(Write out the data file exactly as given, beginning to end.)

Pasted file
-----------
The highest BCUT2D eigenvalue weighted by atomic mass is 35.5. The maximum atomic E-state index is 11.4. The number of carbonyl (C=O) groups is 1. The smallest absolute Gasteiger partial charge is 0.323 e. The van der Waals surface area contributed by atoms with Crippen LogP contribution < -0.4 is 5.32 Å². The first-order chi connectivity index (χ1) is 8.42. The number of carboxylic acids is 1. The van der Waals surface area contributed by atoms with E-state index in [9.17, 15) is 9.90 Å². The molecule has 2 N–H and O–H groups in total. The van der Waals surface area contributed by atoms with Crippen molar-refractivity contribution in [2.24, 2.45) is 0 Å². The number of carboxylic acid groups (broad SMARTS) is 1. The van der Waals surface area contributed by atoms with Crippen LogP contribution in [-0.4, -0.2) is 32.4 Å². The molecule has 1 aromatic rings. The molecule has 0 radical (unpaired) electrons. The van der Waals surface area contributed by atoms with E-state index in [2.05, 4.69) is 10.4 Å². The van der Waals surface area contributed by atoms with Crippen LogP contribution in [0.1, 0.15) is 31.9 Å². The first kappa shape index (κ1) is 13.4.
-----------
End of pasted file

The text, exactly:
The highest BCUT2D eigenvalue weighted by atomic mass is 35.5. The maximum atomic E-state index is 11.4. The number of carbonyl (C=O) groups is 1. The smallest absolute Gasteiger partial charge is 0.323 e. The van der Waals surface area contributed by atoms with Crippen LogP contribution < -0.4 is 5.32 Å². The first-order chi connectivity index (χ1) is 8.42. The number of carboxylic acids is 1. The van der Waals surface area contributed by atoms with E-state index in [9.17, 15) is 9.90 Å². The molecule has 2 N–H and O–H groups in total. The van der Waals surface area contributed by atoms with Crippen molar-refractivity contribution in [2.24, 2.45) is 0 Å². The number of carboxylic acid groups (broad SMARTS) is 1. The van der Waals surface area contributed by atoms with Crippen LogP contribution in [-0.4, -0.2) is 32.4 Å². The molecule has 1 aromatic rings. The molecule has 0 radical (unpaired) electrons. The van der Waals surface area contributed by atoms with E-state index in [2.05, 4.69) is 10.4 Å². The van der Waals surface area contributed by atoms with Crippen LogP contribution in [0.1, 0.15) is 31.9 Å². The first kappa shape index (κ1) is 13.4.